Heroin flows from across border; Pak still in denial
Even though Pakistan has expressed ignorance over the cross-border firing incident in which an Indian smuggler was gunned down on Monday night in Khemkaran, the flow of heroin from across the border has grown if the steep rise in seizures made by the Border Security Force (BSF) along the Punjab frontier is any indication.punjab Updated: Mar 20, 2013 19:53 IST
Even though Pakistan has expressed ignorance over the cross-border firing incident in which an Indian smuggler was gunned down on Monday night in Khemkaran, the flow of heroin from across the border has grown if the steep rise in seizures made by the Border Security Force (BSF) along the Punjab frontier is any indication.
The BSF officials take up the matter with Pakistani Rangers each time a seizure is made or an intruder is gunned down, but the rangers always expressed ignorance over any such incident, with a standard reply, "Fence is in the Indian territory and guarded by the BSF, so how can we comment on that?"
Recently, a Pakistani senior official, who came for a meeting with BSF, even went on to say, "It was the huge demand of the drug in the Indian market that was the cause behind smuggling."
As Pakistan continues to feign ignorance, the BSF, which is maintaining extra vigil in order to curb the smuggling menace, has also seen a steep rise in heroin seizures. In 2011, 67-kg heroin was seized from the Punjab border by the BSF, while in 2012 it went up to 288 kg. With just three-and-a-half-months into 2013, the drug seizure has already touched 70-kg mark. These figures come from the seizures made across the state by the BSF and if the drug recovered by other agencies like customs department, directorate of revenue intelligence and others are included the figures would be higher.
During the operation on the intervening night of March 18 and 19, heavy gunfire was exchanged between Pakistani smugglers and the BSF men, in which one Indian smuggler was shot and two Pakistani smugglers were injured.
The BSF lodged a strong protest with the rangers after the incident, but the latter stuck to their standard reply that they do not know anything regarding the incident and that no men came from their side.
Talking to HT, a spokesperson of the BSF said, "Be it meetings at commandant or sector commandant-level or the biannual conference, the BSF lodges strong protest with the rangers over every smuggling bid on the Punjab border. Rangers would maintain that they cannot do anything as the fence is in the Indian territory and guarded by BSF."
"We have also sent them complaints in writing many times. At times, they have denied accepting the bodies of Pakistani smugglers killed in encounters on the Punjab border," added the official.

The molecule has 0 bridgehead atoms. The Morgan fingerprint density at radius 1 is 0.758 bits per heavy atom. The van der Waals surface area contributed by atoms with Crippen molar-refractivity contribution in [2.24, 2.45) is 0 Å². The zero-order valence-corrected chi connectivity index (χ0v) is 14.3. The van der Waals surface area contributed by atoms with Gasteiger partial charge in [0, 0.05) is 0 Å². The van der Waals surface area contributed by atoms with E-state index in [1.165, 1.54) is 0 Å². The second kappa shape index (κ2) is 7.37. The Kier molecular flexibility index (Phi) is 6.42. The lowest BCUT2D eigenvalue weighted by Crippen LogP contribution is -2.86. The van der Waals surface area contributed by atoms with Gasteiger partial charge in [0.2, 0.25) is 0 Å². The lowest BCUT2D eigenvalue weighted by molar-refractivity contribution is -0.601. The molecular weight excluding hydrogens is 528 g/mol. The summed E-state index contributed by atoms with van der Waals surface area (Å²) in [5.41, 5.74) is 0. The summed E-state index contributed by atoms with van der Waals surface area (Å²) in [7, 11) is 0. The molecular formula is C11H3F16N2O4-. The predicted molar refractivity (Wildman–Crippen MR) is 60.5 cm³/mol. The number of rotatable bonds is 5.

However, the BSF claimed that they were not letting the guard down and their high vigil had led to big seizures of drug in the past two years.
Apart from huge quantity of heroin, the BSF has recovered arms and ammunition along with fake currency from Pakistani smugglers in 2012 and in the last three months of this year.
If 2012, 23 weapons, 33 magazines and Rs 46 lakh in fake currency were recovered. In the same year, at least seven Pakistani smugglers were shot.
In the past three-and-a-half-months, three weapons, four magazines and Rs 43 lakh in fake currency have been recovered along the Punjab border.
A BSF spokesperson said, "Not only that troops are on high alert, intelligence sharing and inputs are also helping in seizures of arms and drugs." Still, Pakistani rangers always say that they never see a smuggler or a courier moving towards the Indian fence.
At times, however, the rangers allege that they regularly seize liquor from the Indian side.
Year Heroin seized
2012 288 kg
2013 (till March 20) 65 kg
Conceal and clear
It has been seen that on many occasions, drug peddlers from across the border hide a consignment somewhere across the fence in the Indian territory and their accomplices in India clear it on an appropriate time. Many a time, abandoned consignments have also been found.
The most common way used to smuggle drugs is through pipes. The BSF has often said Pakistani smugglers insert a plastic pipe measuring 10-12 feet through the fence. The pipe contains drug consignment packed in a cloth and it is pushed into the Indian side.
A BSF official claimed that on a few occasions it has been seen that underground water pipes that bisect the two sides also are used to smuggle drugs.
Throw it over the fence
The smugglers from Pakistan throw drug packets over the fence after setting up time with their counterparts on the Indian side.